Less Oxygen Uptake With Exercise a Risk for PAS-PH Patients

Researchers used CPET to assess prognosis in cases of PAS-associated PH

Margarida Maia, PhD avatar

by Margarida Maia, PhD |

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Less oxygen uptake during exercise increases the risk of clinical worsening in people with pulmonary hypertension (PH) due to a heart defect called pulmonary artery stenosis (PAS), a study shows.

Data also showed the chance of recovery was generally poor for this subgroup of patients and it was common for them to have exercise intolerance, which occurs when the demands of physical activities are unable to be met.

These parameters were measured by cardiopulmonary exercise testing (CPET), a noninvasive way to assess heart and lung performance at rest or during exercise (exercise capacity). The findings highlight CPET as “a vital component of routine examinations and risk assessment for PAS-PH,” the researchers wrote.

The study, “Exercise feature and predictor of prognosis in patients with pulmonary artery stenosis-associated pulmonary hypertension,” was published in ESC Heart Failure.

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PAS is characterized by the narrowing of the large blood vessel that takes blood from the heart to the lungs. This obstruction can increase pressure in the blood vessels supplying blood from the heart to the lungs (pulmonary arteries) and promote thickening and stiffening of their walls.

Since the right side of the heart needs to work harder to pump blood through the artery due to PH, it becomes weaker over time and may fail to work when it should.

Symptoms of PH can include shortness of breath, fatigue, and dizziness or fainting. These often get worse during exercise, which can limit patients’ ability to take part in physical activities.

People who develop PAS-associated PH (PAS-PH) are known to have a poor prognosis, but what puts them at risk is not known.

Assessing PAS-associated PH prognosis

Since CPET can help predict the likely disease course of other types of PH, researchers in China set out to evaluate whether it could identify PAS-PH patients at higher risk of clinical worsening.

The study included 72 PAS-PH patients who participated in a larger study (NCT02061787) to assess PH patients’ heart and lung performance by CPET before and after medication or balloon pulmonary angioplasty, a procedure that uses a balloon to open a narrowed blood vessel.

Patients’ mean age was 49 and 54 (75%) were women. More than half (51.4%) belonged to the World Health Organization functional classification III or IV, meaning their symptoms were severe enough to limit their ability to carry out some or any physical activity.

At the study’s start, 38 (52.8%) patients were taking PH-targeted medication only; 15 (20.8%) had a balloon pulmonary angioplasty in addition to taking medication; and six (8.3%) underwent balloon pulmonary angioplasty alone.

During a median follow-up of 1.8 years, 18 patients (25%) had clinical worsening, including four deaths and 14 new hospital admissions for heart failure or PH symptom worsening.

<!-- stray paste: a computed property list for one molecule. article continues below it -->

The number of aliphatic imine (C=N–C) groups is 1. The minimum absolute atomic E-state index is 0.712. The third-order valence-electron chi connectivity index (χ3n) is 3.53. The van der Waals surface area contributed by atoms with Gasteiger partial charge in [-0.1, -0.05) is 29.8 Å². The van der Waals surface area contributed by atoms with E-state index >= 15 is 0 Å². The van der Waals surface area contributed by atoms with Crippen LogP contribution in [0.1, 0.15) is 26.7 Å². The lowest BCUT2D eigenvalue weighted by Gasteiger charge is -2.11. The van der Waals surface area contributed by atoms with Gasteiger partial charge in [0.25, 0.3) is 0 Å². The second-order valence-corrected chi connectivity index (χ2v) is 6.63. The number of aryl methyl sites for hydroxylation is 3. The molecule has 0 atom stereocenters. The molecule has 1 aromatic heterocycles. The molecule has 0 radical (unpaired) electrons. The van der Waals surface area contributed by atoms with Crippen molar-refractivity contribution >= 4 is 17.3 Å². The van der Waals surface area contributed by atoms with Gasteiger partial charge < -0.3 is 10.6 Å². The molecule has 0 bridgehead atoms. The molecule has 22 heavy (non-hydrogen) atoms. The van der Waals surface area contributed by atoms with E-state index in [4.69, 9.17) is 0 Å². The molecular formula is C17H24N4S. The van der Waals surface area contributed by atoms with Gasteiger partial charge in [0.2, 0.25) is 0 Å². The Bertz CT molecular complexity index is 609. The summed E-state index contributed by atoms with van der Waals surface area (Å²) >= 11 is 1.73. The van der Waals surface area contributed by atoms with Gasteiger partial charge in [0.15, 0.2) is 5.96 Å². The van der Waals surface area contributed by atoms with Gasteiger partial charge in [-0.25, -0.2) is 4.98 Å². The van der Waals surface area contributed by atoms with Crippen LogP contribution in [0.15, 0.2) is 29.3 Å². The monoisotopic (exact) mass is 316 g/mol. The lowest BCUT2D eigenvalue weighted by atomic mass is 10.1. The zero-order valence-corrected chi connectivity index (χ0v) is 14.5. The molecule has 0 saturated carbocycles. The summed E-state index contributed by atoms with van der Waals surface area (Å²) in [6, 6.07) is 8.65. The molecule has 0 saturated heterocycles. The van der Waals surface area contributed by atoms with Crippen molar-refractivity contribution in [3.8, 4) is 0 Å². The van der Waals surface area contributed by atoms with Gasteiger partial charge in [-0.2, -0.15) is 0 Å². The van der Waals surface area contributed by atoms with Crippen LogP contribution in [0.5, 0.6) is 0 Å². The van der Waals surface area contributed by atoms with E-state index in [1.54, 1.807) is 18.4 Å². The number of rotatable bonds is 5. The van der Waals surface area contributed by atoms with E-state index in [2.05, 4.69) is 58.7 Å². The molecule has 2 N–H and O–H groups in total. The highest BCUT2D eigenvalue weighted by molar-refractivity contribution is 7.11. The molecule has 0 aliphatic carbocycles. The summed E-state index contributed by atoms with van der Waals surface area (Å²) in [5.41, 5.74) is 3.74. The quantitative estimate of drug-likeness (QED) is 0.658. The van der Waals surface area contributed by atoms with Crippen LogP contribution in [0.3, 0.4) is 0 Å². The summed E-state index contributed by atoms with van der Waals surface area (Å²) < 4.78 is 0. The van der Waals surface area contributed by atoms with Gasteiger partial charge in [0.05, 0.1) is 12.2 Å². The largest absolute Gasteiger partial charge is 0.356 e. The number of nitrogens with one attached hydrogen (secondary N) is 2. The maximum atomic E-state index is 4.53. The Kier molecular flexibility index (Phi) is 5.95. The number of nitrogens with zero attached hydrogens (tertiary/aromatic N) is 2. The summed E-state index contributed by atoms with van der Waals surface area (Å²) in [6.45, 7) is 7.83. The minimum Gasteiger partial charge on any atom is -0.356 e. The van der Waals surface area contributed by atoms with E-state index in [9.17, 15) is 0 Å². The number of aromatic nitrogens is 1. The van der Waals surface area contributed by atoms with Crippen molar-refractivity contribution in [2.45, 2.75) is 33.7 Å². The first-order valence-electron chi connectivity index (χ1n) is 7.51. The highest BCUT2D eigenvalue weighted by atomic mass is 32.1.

The percentage who remained free of clinical worsening was 92.5% after one year. This decreased to 81.7% after three years and to 62.7% after five years, highlighting that “the prognosis is poor in patients with PAS-PH,” the researchers wrote.

Compared with those who didn’t have clinical worsening, those who did had on average a significantly larger right ventricle (29 vs. 33.4 mm in diameter) and a higher mean pulmonary arterial pressure (42.1 vs. 53 mm of mercury). The right ventricle is the heart’s chamber responsible for pumping oxygen-depleted blood to the lungs.

Patients showing clinical worsening also had significantly worse exercise capacity, or the maximum amount of physical exertion a person can sustain, as assessed with CPET.

This was reflected by a significantly lower oxygen uptake at peak exercise, lower peak oxygen pulse, or less oxygen consumed per heartbeat during exercise peak, and a lower oxygen uptake efficiency slope.

After adjusting for several potential influencing factors, peak oxygen pulse was shown to be the best of the CPET parameters at predicting clinical worsening. Patients with a peak oxygen pulse of 5.85 mL per beat or less had a significantly worse prognosis than those with a greater peak oxygen pulse.

Moreover, a lower peak oxygen pulse was significantly associated with more severe disease.

According to the 2015 ESC/ERS PH risk stratification, there were 34 (47.2%) patients in the low-risk group, 36 (50%) in the intermediate-risk group, and two (2.8%) in the high-risk group.

While this type of risk stratification strategy is a significant predictor of clinical worsening, “a significant improvement in accuracy was observed when including peak [oxygen] pulse in the risk stratification,” the researchers wrote. “A low peak [oxygen] pulse identified patients at high risk of clinical deterioration and served for risk stratification of PAS-PH.”

The researchers noted their findings underscore peak oxygen pulse as “a powerful and independent prognostic marker of clinical worsening in PAS-PH” and said, to their knowledge, the study was the first to explore the noninvasive CPET predictors of prognosis in patients with PAS-PH.

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